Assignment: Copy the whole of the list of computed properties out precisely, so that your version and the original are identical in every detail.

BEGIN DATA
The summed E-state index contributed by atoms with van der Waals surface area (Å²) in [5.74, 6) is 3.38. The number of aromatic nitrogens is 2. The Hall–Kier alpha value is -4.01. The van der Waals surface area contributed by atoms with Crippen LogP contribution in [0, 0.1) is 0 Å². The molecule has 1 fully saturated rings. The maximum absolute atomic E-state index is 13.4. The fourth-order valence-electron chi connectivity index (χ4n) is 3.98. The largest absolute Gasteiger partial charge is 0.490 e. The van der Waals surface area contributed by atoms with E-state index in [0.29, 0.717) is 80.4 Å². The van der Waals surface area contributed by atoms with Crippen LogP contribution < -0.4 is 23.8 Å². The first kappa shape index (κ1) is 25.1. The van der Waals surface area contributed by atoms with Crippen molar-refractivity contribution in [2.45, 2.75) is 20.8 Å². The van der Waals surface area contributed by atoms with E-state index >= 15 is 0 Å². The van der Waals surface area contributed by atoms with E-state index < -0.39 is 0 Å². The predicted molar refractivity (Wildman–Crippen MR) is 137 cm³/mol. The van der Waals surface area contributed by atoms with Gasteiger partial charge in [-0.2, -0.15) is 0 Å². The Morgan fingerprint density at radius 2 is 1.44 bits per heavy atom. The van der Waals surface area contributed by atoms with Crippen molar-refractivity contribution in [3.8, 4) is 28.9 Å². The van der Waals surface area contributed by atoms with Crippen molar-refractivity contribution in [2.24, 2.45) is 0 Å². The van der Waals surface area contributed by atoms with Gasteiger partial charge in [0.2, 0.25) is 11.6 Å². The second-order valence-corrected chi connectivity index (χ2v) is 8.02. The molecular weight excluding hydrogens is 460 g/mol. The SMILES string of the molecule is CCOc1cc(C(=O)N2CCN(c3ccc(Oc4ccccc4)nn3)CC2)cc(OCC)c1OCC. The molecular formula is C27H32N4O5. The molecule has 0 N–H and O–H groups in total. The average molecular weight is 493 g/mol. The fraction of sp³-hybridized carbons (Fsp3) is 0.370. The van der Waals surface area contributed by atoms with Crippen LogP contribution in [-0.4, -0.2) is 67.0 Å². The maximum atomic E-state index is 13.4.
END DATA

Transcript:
The summed E-state index contributed by atoms with van der Waals surface area (Å²) in [5.74, 6) is 3.38. The number of aromatic nitrogens is 2. The Hall–Kier alpha value is -4.01. The van der Waals surface area contributed by atoms with Crippen LogP contribution in [0, 0.1) is 0 Å². The molecule has 1 fully saturated rings. The maximum absolute atomic E-state index is 13.4. The fourth-order valence-electron chi connectivity index (χ4n) is 3.98. The largest absolute Gasteiger partial charge is 0.490 e. The van der Waals surface area contributed by atoms with E-state index in [0.29, 0.717) is 80.4 Å². The van der Waals surface area contributed by atoms with Crippen LogP contribution < -0.4 is 23.8 Å². The first kappa shape index (κ1) is 25.1. The van der Waals surface area contributed by atoms with Crippen molar-refractivity contribution in [2.45, 2.75) is 20.8 Å². The van der Waals surface area contributed by atoms with E-state index >= 15 is 0 Å². The van der Waals surface area contributed by atoms with E-state index < -0.39 is 0 Å². The predicted molar refractivity (Wildman–Crippen MR) is 137 cm³/mol. The van der Waals surface area contributed by atoms with Gasteiger partial charge in [-0.2, -0.15) is 0 Å². The Morgan fingerprint density at radius 2 is 1.44 bits per heavy atom. The van der Waals surface area contributed by atoms with Crippen molar-refractivity contribution in [3.8, 4) is 28.9 Å². The van der Waals surface area contributed by atoms with Crippen molar-refractivity contribution in [2.24, 2.45) is 0 Å². The van der Waals surface area contributed by atoms with Gasteiger partial charge in [0.2, 0.25) is 11.6 Å². The second-order valence-corrected chi connectivity index (χ2v) is 8.02. The molecular weight excluding hydrogens is 460 g/mol. The SMILES string of the molecule is CCOc1cc(C(=O)N2CCN(c3ccc(Oc4ccccc4)nn3)CC2)cc(OCC)c1OCC. The molecular formula is C27H32N4O5. The molecule has 0 N–H and O–H groups in total. The average molecular weight is 493 g/mol. The fraction of sp³-hybridized carbons (Fsp3) is 0.370. The van der Waals surface area contributed by atoms with Crippen LogP contribution in [-0.4, -0.2) is 67.0 Å². The maximum atomic E-state index is 13.4.